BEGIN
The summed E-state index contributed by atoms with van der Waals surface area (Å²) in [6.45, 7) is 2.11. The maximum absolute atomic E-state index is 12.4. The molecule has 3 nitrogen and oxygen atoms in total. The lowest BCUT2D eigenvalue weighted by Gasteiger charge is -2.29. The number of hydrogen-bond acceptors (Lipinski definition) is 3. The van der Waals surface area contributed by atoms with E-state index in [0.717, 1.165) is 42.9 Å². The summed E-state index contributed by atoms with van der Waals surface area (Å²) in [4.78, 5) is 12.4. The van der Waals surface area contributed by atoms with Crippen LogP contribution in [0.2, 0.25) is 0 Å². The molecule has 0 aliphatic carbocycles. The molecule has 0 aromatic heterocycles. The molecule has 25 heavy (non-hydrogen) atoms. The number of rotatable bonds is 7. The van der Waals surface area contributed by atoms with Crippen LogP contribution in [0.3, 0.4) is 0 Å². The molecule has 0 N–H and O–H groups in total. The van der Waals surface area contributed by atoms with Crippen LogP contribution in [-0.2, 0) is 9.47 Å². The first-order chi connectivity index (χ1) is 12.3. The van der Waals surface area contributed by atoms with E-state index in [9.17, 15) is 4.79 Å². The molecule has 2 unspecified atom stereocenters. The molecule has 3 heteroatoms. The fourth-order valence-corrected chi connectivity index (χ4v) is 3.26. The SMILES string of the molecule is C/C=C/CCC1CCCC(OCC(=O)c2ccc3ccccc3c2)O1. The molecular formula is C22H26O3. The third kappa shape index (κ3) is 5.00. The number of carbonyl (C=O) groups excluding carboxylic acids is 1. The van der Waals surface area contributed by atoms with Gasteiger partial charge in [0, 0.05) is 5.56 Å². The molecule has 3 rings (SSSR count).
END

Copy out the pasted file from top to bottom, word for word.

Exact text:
The summed E-state index contributed by atoms with van der Waals surface area (Å²) in [6.45, 7) is 2.11. The maximum absolute atomic E-state index is 12.4. The molecule has 3 nitrogen and oxygen atoms in total. The lowest BCUT2D eigenvalue weighted by Gasteiger charge is -2.29. The number of hydrogen-bond acceptors (Lipinski definition) is 3. The van der Waals surface area contributed by atoms with E-state index in [0.717, 1.165) is 42.9 Å². The summed E-state index contributed by atoms with van der Waals surface area (Å²) in [4.78, 5) is 12.4. The van der Waals surface area contributed by atoms with Crippen LogP contribution in [0.2, 0.25) is 0 Å². The molecule has 0 aliphatic carbocycles. The molecule has 0 aromatic heterocycles. The molecule has 25 heavy (non-hydrogen) atoms. The number of rotatable bonds is 7. The van der Waals surface area contributed by atoms with Crippen LogP contribution in [0.3, 0.4) is 0 Å². The molecule has 0 N–H and O–H groups in total. The van der Waals surface area contributed by atoms with Crippen LogP contribution in [-0.2, 0) is 9.47 Å². The first-order chi connectivity index (χ1) is 12.3. The van der Waals surface area contributed by atoms with E-state index in [9.17, 15) is 4.79 Å². The molecule has 2 unspecified atom stereocenters. The molecule has 3 heteroatoms. The fourth-order valence-corrected chi connectivity index (χ4v) is 3.26. The SMILES string of the molecule is C/C=C/CCC1CCCC(OCC(=O)c2ccc3ccccc3c2)O1. The molecular formula is C22H26O3. The third kappa shape index (κ3) is 5.00. The number of carbonyl (C=O) groups excluding carboxylic acids is 1. The van der Waals surface area contributed by atoms with Gasteiger partial charge in [0, 0.05) is 5.56 Å². The molecule has 3 rings (SSSR count).